What's Wrong with Volunteer Travel?: by Daniela Papi

Daniela spent six years living in Cambodia where she founded PEPY, a youth leadership and education organization, and PEPY Tours, a development education travel company. PEPY Tours, which started as a "voluntourism" organization, is now a leading advocate in the shift from service to learning travel and Daniela blogs frequently about this and other topics through her blog, "Lessons I Learned".

The Most and Least Welcoming Countries for Foreigners

The Washington Post and writer Max Fisher published this article based on a World Economic Forum report about the most and least welcoming countries to foreigners. Some of their ratings simply do not make sense to me. Of course, data can always be manipulated. I tend to value personal experience more. What do you think?

Buried several hundred pages into a new World Economic Forum report on global tourism, past the sections on air travel infrastructure and physician density (by which they mean the number of physicians per capita, not the mass-per-cubic-meter of individual doctors), are some very interesting numbers. The WEF has compiled survey data from 140 countries estimating the attitude of each countries’ population toward foreign visitors.

The results, mapped out above, seem significant beyond just tourism. Red countries are less welcoming to foreign visitors, according to the data; blue countries are more welcoming. Click the map (or here) to enlarge the image. The WEF gathered …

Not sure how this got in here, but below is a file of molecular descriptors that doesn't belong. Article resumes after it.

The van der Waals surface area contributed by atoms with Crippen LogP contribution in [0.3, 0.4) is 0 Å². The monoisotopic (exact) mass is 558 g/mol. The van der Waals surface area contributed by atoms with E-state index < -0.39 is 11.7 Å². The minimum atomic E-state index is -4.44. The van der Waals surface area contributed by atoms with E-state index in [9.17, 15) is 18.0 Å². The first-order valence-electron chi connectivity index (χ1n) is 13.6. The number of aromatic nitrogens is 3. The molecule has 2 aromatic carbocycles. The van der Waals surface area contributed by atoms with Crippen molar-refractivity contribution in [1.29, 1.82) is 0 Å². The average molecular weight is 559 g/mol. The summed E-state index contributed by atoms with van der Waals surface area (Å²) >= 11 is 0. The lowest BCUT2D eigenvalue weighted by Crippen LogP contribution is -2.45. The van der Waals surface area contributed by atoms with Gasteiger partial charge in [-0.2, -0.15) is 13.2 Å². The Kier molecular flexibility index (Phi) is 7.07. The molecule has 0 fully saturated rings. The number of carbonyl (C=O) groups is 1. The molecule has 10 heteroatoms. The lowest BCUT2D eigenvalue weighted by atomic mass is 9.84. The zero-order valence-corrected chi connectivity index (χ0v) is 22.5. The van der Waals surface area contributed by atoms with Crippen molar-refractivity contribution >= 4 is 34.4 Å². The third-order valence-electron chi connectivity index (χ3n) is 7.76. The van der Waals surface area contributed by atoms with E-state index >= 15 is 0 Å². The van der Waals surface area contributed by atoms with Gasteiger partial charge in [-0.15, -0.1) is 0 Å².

A Conversation with Adventure Motorcyclist David C. Parkinson

I recently had the opportunity to chat with a fellow adventure motorcyclist named David C. Parkinson. I thought that some of you might be interested in what we talked about.
David, tell me why? Ever heard of the Langston Hughes poem "A Dream Deferred?"  Hughes mulls on what happens to deferred dreams.  Doing this motorcycle adventure to South America was my deferred dream... I had always wanted to go on a long trip from when I was a little boy.  In college I had an opportunity but started a company instead.  When I left my job at Microsoft I had another opportunity but started anothre company instead.  I knew at some point I had to make this happen; or else I would never travel and my dream deferred might shrivel up or explode!   The best thing about my motorcycle is… I ride a 2005 Suzuki DL650 V-Strom. It's incredibly reliable.  I have put 20,000 of the most difficult miles for any motorcycle to take but the V-Strom keeps coming back for more.  
The worst thing about my mo…